It’s time to get out the lesson plan book and plan for December. Below are ideas for math, reading, writing, and social studies.
Ideally, December lessons follow four criteria. They…
- fit curriculum standards,
- make students smile,
- take very little prep time to pull together, and
- require very little marking.
You can do holiday activities that address standards such as the Common Core or the Australian National Standards.
So what kinds of activities are holiday-like and fun and academic?
Graphing, Probability, Statistics: Younger students can have fun graphing fun Christmas foods. Older students can use the same items to investigate sample sizes or play with probability.
3D Shapes: Make these ornaments and refer to them during class while naming them, finding surface area, etc.
Problem-Solving: You’ve probably sung The 12 Days of Christmas. One partridge was given on the first day. On the second day, there were 2 turtle doves and a partridge – making a total of 3 gifts. If this pattern continues, how many total gifts would be given on the 12th day? How many total over the full 12 days?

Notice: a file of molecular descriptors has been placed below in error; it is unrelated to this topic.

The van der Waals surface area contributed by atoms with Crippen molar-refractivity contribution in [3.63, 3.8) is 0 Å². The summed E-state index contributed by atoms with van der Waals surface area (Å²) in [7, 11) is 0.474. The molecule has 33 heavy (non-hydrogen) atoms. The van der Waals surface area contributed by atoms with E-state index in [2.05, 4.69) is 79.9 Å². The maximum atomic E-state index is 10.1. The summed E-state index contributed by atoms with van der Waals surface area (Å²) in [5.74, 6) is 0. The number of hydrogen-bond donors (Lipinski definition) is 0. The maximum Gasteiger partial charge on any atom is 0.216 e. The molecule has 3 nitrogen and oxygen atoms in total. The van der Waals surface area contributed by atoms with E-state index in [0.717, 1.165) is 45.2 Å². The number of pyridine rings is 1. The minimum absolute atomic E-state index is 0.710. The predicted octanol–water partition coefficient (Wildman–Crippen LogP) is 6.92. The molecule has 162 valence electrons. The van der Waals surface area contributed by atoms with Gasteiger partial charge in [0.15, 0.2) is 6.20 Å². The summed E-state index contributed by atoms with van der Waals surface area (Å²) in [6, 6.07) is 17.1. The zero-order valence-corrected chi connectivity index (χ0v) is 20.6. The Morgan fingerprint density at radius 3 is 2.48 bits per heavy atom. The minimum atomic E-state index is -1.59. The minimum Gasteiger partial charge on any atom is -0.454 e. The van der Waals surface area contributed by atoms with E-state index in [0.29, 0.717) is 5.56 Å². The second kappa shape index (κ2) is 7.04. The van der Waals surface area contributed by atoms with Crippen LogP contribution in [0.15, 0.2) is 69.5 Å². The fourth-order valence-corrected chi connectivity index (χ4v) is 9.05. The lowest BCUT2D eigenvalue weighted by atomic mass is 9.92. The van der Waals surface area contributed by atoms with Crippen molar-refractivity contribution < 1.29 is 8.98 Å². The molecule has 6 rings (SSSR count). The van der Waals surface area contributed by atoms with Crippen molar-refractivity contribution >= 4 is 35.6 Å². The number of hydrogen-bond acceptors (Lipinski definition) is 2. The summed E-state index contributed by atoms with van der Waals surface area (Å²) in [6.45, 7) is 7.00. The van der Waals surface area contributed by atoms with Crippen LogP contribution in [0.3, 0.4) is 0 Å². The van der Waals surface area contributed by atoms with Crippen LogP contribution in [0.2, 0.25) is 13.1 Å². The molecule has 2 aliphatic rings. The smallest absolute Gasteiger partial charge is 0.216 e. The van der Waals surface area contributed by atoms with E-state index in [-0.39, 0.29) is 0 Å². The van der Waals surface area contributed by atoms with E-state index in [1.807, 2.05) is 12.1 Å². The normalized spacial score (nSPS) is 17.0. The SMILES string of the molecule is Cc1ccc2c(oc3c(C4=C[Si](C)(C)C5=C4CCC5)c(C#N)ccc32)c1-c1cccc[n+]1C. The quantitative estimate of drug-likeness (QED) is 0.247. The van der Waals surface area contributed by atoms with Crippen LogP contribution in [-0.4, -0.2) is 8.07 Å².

Build the excitement with a picture book based on the song – or the song might be in you iTunes playlist. My favorite version:
Stories: So what would life be like for the person who received all 12 days of gifts? Discuss. If inspired, write the story. Create a character who gives and one who receives. Put them in a setting. What is the motivation for the gifts? What are the daily consequences?
Poetry: In Ralph Fletcher’s book Poetry Matters, he shares that there was a year he wrote poems as gifts for each member of his family. Poems were written based on interests and hobbies of the person who would receive the poem. Poems can be decorated or framed – something that is good to do the final hours of the final day.
Persuasive Writing: Jen from Runde’s Room suggests students write letters to Santa from the point of view of a literary villain. She posts some examples that students can use as mentor texts.
Vocabulary, Grammar, and Word Study: Students guess the identities of obfuscated Christmas carols. Younger students can go to Visuwords for help. My favorites:
- The Slight Percussionist Lad (Little Drummer Boy)